When most people think about marriage, they tend to visualize a life of wedded bliss with their partner. This image, as lovely as it sounds, can easily turn ugly if the couple isn’t on the same page with their financial situation or financially prepared for what happens next in their relationship.
Before you get hitched, review the following together with your partner so you aren’t caught off guard by some ugly financial truths about marriage.
You Need To Have a Serious Financial Discussion Before Getting Married
What does the financial history of your partner look like? You might know a few things about your partner, but an open, transparent conversation is necessary to better understand the big picture. Similarly, this conversation gives your partner a better understanding of your finances too.
Beth Logan, EA and author of “Divorce and Taxes After Tax Reform,” recommends asking the following questions and answering honestly:
- Have you filed all your tax returns to date?
- What kind of debt do you have? This should include credit card debt, car loans, mortgages, student loans and any other outstanding debts.
- Do you tend to spend more than you earn?
- What are your long-term financial goals? Are you on track to reach them?
- Are you paying alimony and/or child support? Do you owe back child support?
Your Taxes Might Go Up
The most common financial change for anyone who gets married is their tax status. You will likley go from filing single to married filing jointly. As long as you are married, you will not be able to file under the status of single again (although you can file as married filing separately).
Change in filing status aside, your taxes could go up after getting married. Logan said if a single person owns a home, they may get to itemize it on their taxes. This is up to $10,000 for state and local taxes (SALT), plus mortgage interest and donations. When the single homeowner gets married, the SALT limit is still $10,000 and doesn’t increase. As a result, married couples may pay more taxes than if they were single.
What if one, or both, partners have a child? Previously, they could claim head of household (HOH) and the standard deduction and tax rates for HOH are better than for a single person.
“Married people essentially double the single, so rates and standard deduction are the same for two single people compared to a married couple. But if one was HOH, then the combined married couple will have a lower standard deduction and higher rates than if they remained single,” said Logan.
If you still have questions about your taxes once you are married, consider working with a financial advisor for additional guidance and support.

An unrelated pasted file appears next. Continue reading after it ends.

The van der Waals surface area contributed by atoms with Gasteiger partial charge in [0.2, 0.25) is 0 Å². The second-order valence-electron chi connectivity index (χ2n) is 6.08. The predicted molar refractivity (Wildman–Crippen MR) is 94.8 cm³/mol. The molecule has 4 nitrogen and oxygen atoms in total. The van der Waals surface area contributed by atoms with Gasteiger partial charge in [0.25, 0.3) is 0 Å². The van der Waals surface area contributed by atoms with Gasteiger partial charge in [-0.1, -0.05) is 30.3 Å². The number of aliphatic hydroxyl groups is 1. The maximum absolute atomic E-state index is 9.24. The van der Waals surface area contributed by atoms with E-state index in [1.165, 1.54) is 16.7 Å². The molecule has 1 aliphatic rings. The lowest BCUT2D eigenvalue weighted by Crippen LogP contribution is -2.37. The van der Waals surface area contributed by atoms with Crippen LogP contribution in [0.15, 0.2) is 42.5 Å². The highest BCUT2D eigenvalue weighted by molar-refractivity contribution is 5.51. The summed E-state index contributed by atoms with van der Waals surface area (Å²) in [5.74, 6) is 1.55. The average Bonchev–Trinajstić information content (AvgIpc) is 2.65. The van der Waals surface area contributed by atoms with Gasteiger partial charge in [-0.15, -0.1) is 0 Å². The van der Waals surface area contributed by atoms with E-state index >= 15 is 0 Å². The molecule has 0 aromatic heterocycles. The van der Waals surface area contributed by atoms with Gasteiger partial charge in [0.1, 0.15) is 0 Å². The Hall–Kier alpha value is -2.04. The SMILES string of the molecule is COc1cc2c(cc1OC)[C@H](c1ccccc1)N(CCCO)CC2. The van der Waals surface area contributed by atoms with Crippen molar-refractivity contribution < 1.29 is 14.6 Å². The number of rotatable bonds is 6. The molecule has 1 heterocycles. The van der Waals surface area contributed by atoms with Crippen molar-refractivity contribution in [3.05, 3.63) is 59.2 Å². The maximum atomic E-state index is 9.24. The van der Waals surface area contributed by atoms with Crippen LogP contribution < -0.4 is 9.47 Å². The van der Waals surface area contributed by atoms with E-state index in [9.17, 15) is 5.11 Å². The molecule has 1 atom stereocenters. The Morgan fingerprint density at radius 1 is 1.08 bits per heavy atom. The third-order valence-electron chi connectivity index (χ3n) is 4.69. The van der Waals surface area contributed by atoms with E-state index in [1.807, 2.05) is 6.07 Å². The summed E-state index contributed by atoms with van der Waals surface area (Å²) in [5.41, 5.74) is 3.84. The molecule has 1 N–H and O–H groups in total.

There’s a Limited Timeline for Changing Healthcare Plans
Chloe Elise, certified financial coach and CEO of Deeper Than Money, said married couples need to make decisions about health insurance together.
Those getting married where both partners work for employers that offer healthcare plans and allow spousal coverage should start comparing plans and costs. If a partner is self-employed or their employer doesn’t provide healthcare coverage, Elise said you can choose between obtaining private coverage and comparing that to your spouse’s plan.
Do not wait for too long to look into your healthcare options. “Couples have a limited number of days to change plans after the marriage or they can wait until the next sign-up period with their employer,” said Logan.
Fairly Splitting Bills and Expenses Can Become an Issue
Making the decision as to how you will split bills and expenses with your partner is one of the biggest financial decisions married couples can make together. Elise said some of the options for this decision include keeping your income separate, putting everything into one pot or setting up a joint bank account together.
Couples may also choose to split bills and expenses 50/50, but Elise said if there are discrepancies in income, such as one partner that makes $100k versus the other partner that earns $50k, it’s a big question if one person should handle a larger percentage of the bills.
“Statistically women are significantly more likely to carry a higher percentage of the emotional labor of managing life and expenses,” said Elise. “If you’re in charge of 80% of the emotional labor in your life — grocery shopping, cooking, cleaning and planning travel — you should not be responsible for 50% of the financial commitment. A 50/50 split has to go beyond just paying for rent, otherwise one party may become overwhelmed, resentful and it could add an additional stress on your relationship.”
Can Your Partner Balance a Checkbook?
This isn’t an outdated question to ask at all when you’re getting married. Logan recommends asking if your partner can and does balance their checkbook, reviews their credit card statements and monitors their investments.
If they do not, exercise caution in co-signing any loans, credit cards or holding joint accounts together.
You Need To Discuss Death
The two certainties of life are death and taxes. While it may not seem pleasant to talk about what happens if one partner, or both partners, pass on after getting married, this conversation acts as the foundation for drawing up wills and estate plans.
“Couples should discuss finances and wills. They should plan the will even if they do not sign it until after the wedding,” said Logan. “Once married, state laws will determine who gets the marital assets after a death unless a will or other provisions are executed.”
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